What are liquidated damages?

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Jeffrey Johnson is a legal writer with a focus on personal injury. He has worked on personal injury and sovereign immunity litigation in addition to experience in family, estate, and criminal law. He earned a J.D. from the University of Baltimore and has worked in legal offices and non-profits in Maryland, Texas, and North Carolina. He has also earned an MFA in screenwriting from Chapman Univer...

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UPDATED: Dec 15, 2019

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Liquidated damages are damages that the parties to a contract specify will have to be paid in the event of a breach. For example, if Ann and John make a contract to do business, one provision of that contract may stipulate that if either of the two breaches the contract and doesn’t fulfill the promise, that person will have to pay the other $1,000. The clause setting this $1,000 payment penalty is a liquidated damage clause, with the $1,000 being the “liquidated” damages that will have to be paid. Liquidated damages provisions are not used in every contract, but they may make sense in certain instances.

Using Liquidated Damages

When most breach of contracts cases occur, the damages that are awarded are based on the actual financial loss incurred by the party who suffered the breach. Sometimes, this is easy to figure out. For example, if Joe is renting an apartment from Ann for $500 a month and then Joe breaks the lease and Ann can’t find a new tenant for a month, then Ann has suffered $500 in damages and that would be what Joe has to pay.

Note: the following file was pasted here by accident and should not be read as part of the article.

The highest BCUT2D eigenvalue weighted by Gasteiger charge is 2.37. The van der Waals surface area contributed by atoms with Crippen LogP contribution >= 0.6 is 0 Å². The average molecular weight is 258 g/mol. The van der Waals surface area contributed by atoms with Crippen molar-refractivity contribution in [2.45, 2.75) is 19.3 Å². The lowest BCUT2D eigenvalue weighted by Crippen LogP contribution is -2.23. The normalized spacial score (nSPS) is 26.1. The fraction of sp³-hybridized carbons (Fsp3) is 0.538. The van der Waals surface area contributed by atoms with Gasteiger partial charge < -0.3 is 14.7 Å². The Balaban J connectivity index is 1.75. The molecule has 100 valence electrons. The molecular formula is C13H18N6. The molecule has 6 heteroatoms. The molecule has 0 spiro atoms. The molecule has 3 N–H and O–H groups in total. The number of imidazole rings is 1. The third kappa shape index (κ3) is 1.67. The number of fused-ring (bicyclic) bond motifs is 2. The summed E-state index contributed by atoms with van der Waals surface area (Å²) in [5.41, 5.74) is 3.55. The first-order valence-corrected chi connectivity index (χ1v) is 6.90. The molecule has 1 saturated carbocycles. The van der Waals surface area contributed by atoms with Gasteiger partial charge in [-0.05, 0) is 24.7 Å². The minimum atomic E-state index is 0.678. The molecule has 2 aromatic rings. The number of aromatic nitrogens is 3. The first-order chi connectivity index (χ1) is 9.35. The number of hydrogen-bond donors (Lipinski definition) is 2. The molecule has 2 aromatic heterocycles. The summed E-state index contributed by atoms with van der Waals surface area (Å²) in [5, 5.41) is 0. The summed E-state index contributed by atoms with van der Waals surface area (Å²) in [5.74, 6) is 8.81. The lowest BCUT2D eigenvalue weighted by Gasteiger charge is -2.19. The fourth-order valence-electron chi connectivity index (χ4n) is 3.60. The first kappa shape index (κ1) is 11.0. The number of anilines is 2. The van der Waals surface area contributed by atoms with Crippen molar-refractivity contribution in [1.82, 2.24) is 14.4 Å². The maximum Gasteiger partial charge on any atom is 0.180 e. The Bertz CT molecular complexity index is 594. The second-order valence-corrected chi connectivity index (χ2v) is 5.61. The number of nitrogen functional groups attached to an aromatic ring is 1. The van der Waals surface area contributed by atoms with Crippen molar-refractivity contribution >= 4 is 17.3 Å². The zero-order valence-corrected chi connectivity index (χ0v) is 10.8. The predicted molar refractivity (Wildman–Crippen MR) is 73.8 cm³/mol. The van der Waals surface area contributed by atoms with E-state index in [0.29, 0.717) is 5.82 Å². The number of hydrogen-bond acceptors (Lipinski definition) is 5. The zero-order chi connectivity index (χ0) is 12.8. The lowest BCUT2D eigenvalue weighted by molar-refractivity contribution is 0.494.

Sometimes, however, it can be difficult or impossible to calculate how much a breached contract would cost. As such, the parties to the contract can decide on an amount that will need to be paid if either breaches and they can include details about that amount right in the contract. The court will generally enforce the liquidated damages provision and make the breaching party pay whatever is specified, if it finds that a breach did, in fact, occur. However, courts will usually only enforce a liquidated damages clause if the damages really are difficult to determine and if the clause is reasonable (i.e. not punitive—you can’t put a clause in a contract specifying $1 million in liquidated damages if you really only lose about $100).

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Getting Help

If you are writing a contract with a liquidated damages provision, or considering signing one, getting a lawyer involved is a good idea to help make sure your legal rights are protected.

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